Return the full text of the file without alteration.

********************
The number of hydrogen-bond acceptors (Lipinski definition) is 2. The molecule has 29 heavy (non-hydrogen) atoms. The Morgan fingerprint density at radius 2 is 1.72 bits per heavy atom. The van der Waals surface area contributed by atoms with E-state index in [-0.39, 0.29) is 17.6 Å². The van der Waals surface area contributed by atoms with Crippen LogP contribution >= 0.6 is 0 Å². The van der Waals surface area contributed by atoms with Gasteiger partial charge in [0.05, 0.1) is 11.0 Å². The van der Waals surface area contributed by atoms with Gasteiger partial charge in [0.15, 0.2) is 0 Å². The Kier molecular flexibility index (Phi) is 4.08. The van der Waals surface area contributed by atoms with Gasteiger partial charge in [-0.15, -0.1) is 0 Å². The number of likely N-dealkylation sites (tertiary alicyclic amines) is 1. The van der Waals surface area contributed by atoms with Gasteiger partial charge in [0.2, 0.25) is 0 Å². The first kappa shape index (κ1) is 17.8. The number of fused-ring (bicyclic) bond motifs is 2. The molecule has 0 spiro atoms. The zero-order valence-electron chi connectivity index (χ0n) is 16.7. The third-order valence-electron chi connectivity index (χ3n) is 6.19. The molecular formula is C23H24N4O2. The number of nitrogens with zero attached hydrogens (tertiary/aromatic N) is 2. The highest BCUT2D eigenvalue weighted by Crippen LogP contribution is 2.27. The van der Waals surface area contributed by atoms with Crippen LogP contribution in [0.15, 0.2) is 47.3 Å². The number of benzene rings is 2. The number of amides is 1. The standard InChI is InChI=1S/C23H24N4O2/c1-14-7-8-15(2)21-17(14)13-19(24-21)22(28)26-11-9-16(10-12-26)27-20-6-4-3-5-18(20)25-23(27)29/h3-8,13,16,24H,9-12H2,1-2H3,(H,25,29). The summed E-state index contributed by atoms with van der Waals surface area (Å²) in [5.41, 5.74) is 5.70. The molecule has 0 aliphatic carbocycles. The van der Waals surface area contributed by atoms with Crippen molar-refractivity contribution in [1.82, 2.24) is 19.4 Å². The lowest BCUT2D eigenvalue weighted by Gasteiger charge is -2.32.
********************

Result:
The number of hydrogen-bond acceptors (Lipinski definition) is 2. The molecule has 29 heavy (non-hydrogen) atoms. The Morgan fingerprint density at radius 2 is 1.72 bits per heavy atom. The van der Waals surface area contributed by atoms with E-state index in [-0.39, 0.29) is 17.6 Å². The van der Waals surface area contributed by atoms with Crippen LogP contribution >= 0.6 is 0 Å². The van der Waals surface area contributed by atoms with Gasteiger partial charge in [0.05, 0.1) is 11.0 Å². The van der Waals surface area contributed by atoms with Gasteiger partial charge in [0.15, 0.2) is 0 Å². The Kier molecular flexibility index (Phi) is 4.08. The van der Waals surface area contributed by atoms with Gasteiger partial charge in [-0.15, -0.1) is 0 Å². The number of likely N-dealkylation sites (tertiary alicyclic amines) is 1. The van der Waals surface area contributed by atoms with Gasteiger partial charge in [0.2, 0.25) is 0 Å². The first kappa shape index (κ1) is 17.8. The number of fused-ring (bicyclic) bond motifs is 2. The molecule has 0 spiro atoms. The zero-order valence-electron chi connectivity index (χ0n) is 16.7. The third-order valence-electron chi connectivity index (χ3n) is 6.19. The molecular formula is C23H24N4O2. The number of nitrogens with zero attached hydrogens (tertiary/aromatic N) is 2. The highest BCUT2D eigenvalue weighted by Crippen LogP contribution is 2.27. The van der Waals surface area contributed by atoms with Crippen LogP contribution in [0.15, 0.2) is 47.3 Å². The number of benzene rings is 2. The number of amides is 1. The standard InChI is InChI=1S/C23H24N4O2/c1-14-7-8-15(2)21-17(14)13-19(24-21)22(28)26-11-9-16(10-12-26)27-20-6-4-3-5-18(20)25-23(27)29/h3-8,13,16,24H,9-12H2,1-2H3,(H,25,29). The summed E-state index contributed by atoms with van der Waals surface area (Å²) in [5.41, 5.74) is 5.70. The molecule has 0 aliphatic carbocycles. The van der Waals surface area contributed by atoms with Crippen molar-refractivity contribution in [1.82, 2.24) is 19.4 Å². The lowest BCUT2D eigenvalue weighted by Gasteiger charge is -2.32.